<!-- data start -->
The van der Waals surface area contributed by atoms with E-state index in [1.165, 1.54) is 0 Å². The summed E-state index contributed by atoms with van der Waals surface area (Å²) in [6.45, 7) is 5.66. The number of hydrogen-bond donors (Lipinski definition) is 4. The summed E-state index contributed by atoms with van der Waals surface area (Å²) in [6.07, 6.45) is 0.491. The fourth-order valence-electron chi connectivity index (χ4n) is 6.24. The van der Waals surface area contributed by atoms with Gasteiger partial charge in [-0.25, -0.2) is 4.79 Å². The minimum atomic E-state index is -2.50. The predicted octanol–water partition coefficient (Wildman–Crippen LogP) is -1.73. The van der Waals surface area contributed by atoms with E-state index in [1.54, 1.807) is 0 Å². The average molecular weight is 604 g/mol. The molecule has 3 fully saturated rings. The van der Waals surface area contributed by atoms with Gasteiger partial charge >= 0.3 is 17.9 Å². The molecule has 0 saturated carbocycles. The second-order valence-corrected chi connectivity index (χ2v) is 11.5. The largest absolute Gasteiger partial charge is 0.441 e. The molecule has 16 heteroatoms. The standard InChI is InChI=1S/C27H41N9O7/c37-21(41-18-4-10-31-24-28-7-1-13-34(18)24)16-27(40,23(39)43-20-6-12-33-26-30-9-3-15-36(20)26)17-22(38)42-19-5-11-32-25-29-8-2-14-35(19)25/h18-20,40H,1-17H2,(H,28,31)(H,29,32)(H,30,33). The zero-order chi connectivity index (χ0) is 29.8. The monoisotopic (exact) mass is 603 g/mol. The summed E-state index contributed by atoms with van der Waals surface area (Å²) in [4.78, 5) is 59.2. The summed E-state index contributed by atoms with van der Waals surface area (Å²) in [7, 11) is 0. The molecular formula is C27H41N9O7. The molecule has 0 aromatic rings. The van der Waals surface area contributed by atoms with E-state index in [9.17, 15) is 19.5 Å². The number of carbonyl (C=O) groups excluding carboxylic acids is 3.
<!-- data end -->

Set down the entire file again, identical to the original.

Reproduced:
The van der Waals surface area contributed by atoms with E-state index in [1.165, 1.54) is 0 Å². The summed E-state index contributed by atoms with van der Waals surface area (Å²) in [6.45, 7) is 5.66. The number of hydrogen-bond donors (Lipinski definition) is 4. The summed E-state index contributed by atoms with van der Waals surface area (Å²) in [6.07, 6.45) is 0.491. The fourth-order valence-electron chi connectivity index (χ4n) is 6.24. The van der Waals surface area contributed by atoms with Gasteiger partial charge in [-0.25, -0.2) is 4.79 Å². The minimum atomic E-state index is -2.50. The predicted octanol–water partition coefficient (Wildman–Crippen LogP) is -1.73. The van der Waals surface area contributed by atoms with E-state index in [1.54, 1.807) is 0 Å². The average molecular weight is 604 g/mol. The molecule has 3 fully saturated rings. The van der Waals surface area contributed by atoms with Gasteiger partial charge >= 0.3 is 17.9 Å². The molecule has 0 saturated carbocycles. The second-order valence-corrected chi connectivity index (χ2v) is 11.5. The largest absolute Gasteiger partial charge is 0.441 e. The molecule has 16 heteroatoms. The standard InChI is InChI=1S/C27H41N9O7/c37-21(41-18-4-10-31-24-28-7-1-13-34(18)24)16-27(40,23(39)43-20-6-12-33-26-30-9-3-15-36(20)26)17-22(38)42-19-5-11-32-25-29-8-2-14-35(19)25/h18-20,40H,1-17H2,(H,28,31)(H,29,32)(H,30,33). The zero-order chi connectivity index (χ0) is 29.8. The monoisotopic (exact) mass is 603 g/mol. The summed E-state index contributed by atoms with van der Waals surface area (Å²) in [4.78, 5) is 59.2. The summed E-state index contributed by atoms with van der Waals surface area (Å²) in [7, 11) is 0. The molecular formula is C27H41N9O7. The molecule has 0 aromatic rings. The van der Waals surface area contributed by atoms with E-state index in [9.17, 15) is 19.5 Å². The number of carbonyl (C=O) groups excluding carboxylic acids is 3.